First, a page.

Smithsonian Institution. Office of the Secretary
The Secretary of the Smithsonian, appointed by the Board of Regents, is the Institution's chief executive officer. Secretaries have included Joseph Henry, 1846-1878; Spencer F. Baird, 1878-1887; Samuel P. Langley, 1887-1906; Charles D. Walcott, 1907-1927; Charles G. Abbot, 1928-1944; Alexander Wetmore, 1944-1952; Leonard Carmichael, 1953-1964; S. Dillon Ripley, 1964-1984; Robert McCormick Adams, 1984-1994; Ira Michael Heyman, 1994-2000; Lawrence M. Small, 2000-2007; Cristiâan Samper, Acting Secretary, 2007-2008; and G. Wayne Clough, 2008 - .
Smithsonian Institution Archives, Agency History. Record 218077
Bureaus and offices which were created or underwent substantial change during this period and which are represented here include the United States National Museum; the Museum of Natural History; the Museum of History and Technology; the Smithsonian Astrophysical Observatory; the National Cultural Center, now the John F. Kennedy Center; the Bureau of American Ethnology; the National Portrait Gallery; the National Collection of Fine Arts; the National Zoological Park; the Smithsonian Oceanographic Sorting Center; and the Smithsonian Institution Traveling Exhibition Service. Subject headings appearing in these records include: the Arctic Research Laboratory; the Armed Forces Museum and the National Armed Forces Museum Advisory Board; the earth satellite program; the Canal Zone Biological Area, now the Smithsonian Tropical Research Institute; the Smithsonian's centennial; modernization of Smithsonian exhibits; the Link Foundation; the National Advisory Committee for Aeronautics; the National Air Museum, now the National Air and Space Museum; the National Gallery of Art; the Research Corporation; the Century 21 Exposition, Seattle, 1962; the Smithsonian Science Information Exchange; and the Smithsonian Scientific Series.
From the description of Office of the Secretary (Alexander Wetmore, Leonard Carmichael), 1949-1964 Records. (Unknown). WorldCat record id: 78080331
For an administrative history of the Office of the Secretary during the tenure of S. Dillon Ripley, see record unit 99.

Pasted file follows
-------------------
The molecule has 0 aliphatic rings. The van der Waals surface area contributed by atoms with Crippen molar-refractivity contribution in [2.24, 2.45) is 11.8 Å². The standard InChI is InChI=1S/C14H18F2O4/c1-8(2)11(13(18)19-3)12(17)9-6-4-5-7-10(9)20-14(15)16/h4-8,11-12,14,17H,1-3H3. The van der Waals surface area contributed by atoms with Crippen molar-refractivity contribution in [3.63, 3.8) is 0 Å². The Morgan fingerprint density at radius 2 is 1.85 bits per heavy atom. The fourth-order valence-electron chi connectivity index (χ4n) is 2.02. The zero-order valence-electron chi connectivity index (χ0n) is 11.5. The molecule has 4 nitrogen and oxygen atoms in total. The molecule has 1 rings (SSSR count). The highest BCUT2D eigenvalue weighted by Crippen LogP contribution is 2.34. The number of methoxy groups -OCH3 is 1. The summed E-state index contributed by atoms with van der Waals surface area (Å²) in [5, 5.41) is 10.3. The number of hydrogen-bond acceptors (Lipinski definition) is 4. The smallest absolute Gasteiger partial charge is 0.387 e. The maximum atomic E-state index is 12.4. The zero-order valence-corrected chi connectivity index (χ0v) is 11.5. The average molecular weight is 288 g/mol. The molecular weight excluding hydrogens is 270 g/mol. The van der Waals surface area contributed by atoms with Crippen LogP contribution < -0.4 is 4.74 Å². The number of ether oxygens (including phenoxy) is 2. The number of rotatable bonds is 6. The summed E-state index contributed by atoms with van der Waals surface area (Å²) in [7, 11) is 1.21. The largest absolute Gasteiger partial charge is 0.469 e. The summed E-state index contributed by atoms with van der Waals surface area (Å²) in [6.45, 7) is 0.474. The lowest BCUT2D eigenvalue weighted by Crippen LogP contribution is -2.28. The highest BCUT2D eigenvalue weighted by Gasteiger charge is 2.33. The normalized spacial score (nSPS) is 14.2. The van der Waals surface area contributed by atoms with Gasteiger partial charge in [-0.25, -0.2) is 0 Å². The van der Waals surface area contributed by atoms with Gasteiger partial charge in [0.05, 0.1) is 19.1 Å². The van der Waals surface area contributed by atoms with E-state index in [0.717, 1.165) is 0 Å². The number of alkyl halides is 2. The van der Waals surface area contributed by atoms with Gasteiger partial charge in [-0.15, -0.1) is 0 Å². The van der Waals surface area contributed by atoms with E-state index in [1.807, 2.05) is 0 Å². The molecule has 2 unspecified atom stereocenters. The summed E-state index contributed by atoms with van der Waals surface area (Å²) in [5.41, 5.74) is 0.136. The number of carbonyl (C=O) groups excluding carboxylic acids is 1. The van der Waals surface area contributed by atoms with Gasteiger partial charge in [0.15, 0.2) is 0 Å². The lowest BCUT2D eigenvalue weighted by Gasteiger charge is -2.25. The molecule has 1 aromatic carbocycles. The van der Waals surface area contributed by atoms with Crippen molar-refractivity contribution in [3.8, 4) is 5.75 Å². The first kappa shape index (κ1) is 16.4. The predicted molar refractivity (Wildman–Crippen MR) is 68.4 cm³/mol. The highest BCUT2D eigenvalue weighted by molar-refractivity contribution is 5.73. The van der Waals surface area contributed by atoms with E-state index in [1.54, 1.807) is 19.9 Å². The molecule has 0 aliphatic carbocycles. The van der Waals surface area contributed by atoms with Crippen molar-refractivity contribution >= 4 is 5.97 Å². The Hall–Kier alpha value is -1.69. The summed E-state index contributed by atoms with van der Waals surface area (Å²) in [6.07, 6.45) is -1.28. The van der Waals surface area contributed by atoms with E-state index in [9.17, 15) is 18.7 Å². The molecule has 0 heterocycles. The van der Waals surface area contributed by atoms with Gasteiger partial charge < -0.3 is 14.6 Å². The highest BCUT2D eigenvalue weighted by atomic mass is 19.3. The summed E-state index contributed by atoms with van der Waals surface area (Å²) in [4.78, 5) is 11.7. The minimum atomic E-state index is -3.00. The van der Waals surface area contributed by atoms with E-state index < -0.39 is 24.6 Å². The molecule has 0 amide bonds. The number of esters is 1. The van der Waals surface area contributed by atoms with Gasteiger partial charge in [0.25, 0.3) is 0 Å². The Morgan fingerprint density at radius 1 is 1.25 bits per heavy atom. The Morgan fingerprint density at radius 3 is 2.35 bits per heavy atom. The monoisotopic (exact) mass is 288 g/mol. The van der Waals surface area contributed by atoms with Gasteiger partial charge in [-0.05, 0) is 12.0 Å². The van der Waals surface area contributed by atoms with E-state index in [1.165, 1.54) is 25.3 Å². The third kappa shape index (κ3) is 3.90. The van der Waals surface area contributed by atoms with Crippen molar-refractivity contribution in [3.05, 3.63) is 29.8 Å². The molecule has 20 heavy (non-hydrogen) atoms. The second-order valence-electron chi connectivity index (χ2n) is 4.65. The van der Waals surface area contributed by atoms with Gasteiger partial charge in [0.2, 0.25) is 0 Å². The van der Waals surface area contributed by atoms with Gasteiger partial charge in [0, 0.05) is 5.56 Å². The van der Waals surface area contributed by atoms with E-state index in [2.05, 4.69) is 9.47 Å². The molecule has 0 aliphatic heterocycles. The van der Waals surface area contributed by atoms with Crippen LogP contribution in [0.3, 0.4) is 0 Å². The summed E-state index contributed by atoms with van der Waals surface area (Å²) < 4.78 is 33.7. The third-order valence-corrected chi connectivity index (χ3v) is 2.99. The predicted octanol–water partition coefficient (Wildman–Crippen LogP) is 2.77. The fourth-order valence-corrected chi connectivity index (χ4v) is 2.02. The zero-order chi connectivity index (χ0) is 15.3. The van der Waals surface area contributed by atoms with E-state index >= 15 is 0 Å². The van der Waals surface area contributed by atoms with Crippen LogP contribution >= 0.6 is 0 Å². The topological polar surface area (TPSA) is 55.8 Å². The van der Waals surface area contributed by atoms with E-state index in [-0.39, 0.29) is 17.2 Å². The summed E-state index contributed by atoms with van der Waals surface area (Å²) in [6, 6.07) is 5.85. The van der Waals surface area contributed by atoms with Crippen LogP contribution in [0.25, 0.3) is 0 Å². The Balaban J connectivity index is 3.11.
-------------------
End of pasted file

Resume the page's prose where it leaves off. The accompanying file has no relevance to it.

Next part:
From the description of Office of the Secretary (S. Dillon Ripley), 1972-1984 Records. (Unknown). WorldCat record id: 79016779
These records chiefly document the policy and administration of the Smithsonian under Charles G. Abbot, 1928-1944, though they overlap parts of the administrations of Secretaries Walcott and Wetmore.
Smithsonian bureaus which were founded, enlarged, or significantly changed during these years, and which are represented here, include the Smithsonian Astrophysical Observatory; the National Gallery of Art, now the National Museum of American Art; the National Gallery of Art, founded by Andrew Mellon; the National Zoological Park; the National Air Museum, now the National Air and Space Museum; and the Canal Zone Biological Area, now the Smithsonian Tropical Research Institute. Abbot's tenure was complicated by the Depression and World War II, which restricted many of the developments which seemed so promising under his predecessor. The principal event of his administration was Andrew Mellon's gift of a national art museum. Abbot created a Division of Radiation and Organisms within the Astrophysical Observatory, always his personal interest. With the use of Works Progress Administration funds he was also able to produce major improvements for the National Zoological Park. The Smithsonian continued its ties with the National Academy of Sciences, the Carnegie Institution, the National Advisory Committee for Aeronautics, the National Research Council, the National Geographic Society and similar organizations. During the war, the Smithsonian was instrumental in operating the Ethnogeographic Board and co-operated with the Office of Scientific Research and Development. Its co-operation with such bodies, and new ones like the Atom.
Ic Energy Commission, continued in the postwar years. Miscellaneous topics in the records include: the Johnson-Smithsonian Deep-Sea Expedition to the Puerto Rico Trench, 1933; the Eighth American Scientific Conference, Washington, 1940; the Smithsonian Scientific Series; North American Wildflowers; the Langley-Wright controversy; the River Basin Surveys; the abortive design competition for a museum of modern art, won by Eliel Saarinen; THE WORLD IS YOURS radio broadcasts; Robert H. Goddard's rocket research; awarding of the Langley Medal; private funding of the Smithsonian, especially the Tamblyn and Brown conferences and the 1927 conference on the future of the Smithsonian; and Charles G. Abbot's research in solar radiation and climatic studies.
From the description of Office of the Secretary (Charles D. Walcott, Charles G. Abbot, Alexander Wetmore), 1925-1949 Records. (Unknown). WorldCat record id: 83717811
|creatorOf||Smithsonian Institution. Office of the Secretary. Office of the Secretary (S. Dillon Ripley), 1972-1984 Records.||Smithsonian Institution Archives|
|creatorOf||Smithsonian Institution. Office of the Secretary. Office of the Secretary (Charles D. Walcott, Charles G. Abbot, Alexander Wetmore), 1925-1949 Records.||Smithsonian Institution Archives|
|creatorOf||Smithsonian Institution. Office of the Secretary. Office of the Secretary (Alexander Wetmore, Leonard Carmichael), 1949-1964 Records.||Smithsonian Institution Archives|
|creatorOf||Abbot, C. G. (Charles Greeley), 1872-1973. Oral history interviews with Charles G. Abbot [sound recording] / 1973.||Smithsonian Institution Archives|
|creatorOf||Smithsonian Institution. Office of the Secretary. Correspondence to Johan Thorsten Sellin, 1933.||University of Pennsylvania Library|
|Place Name||Admin Code||Country|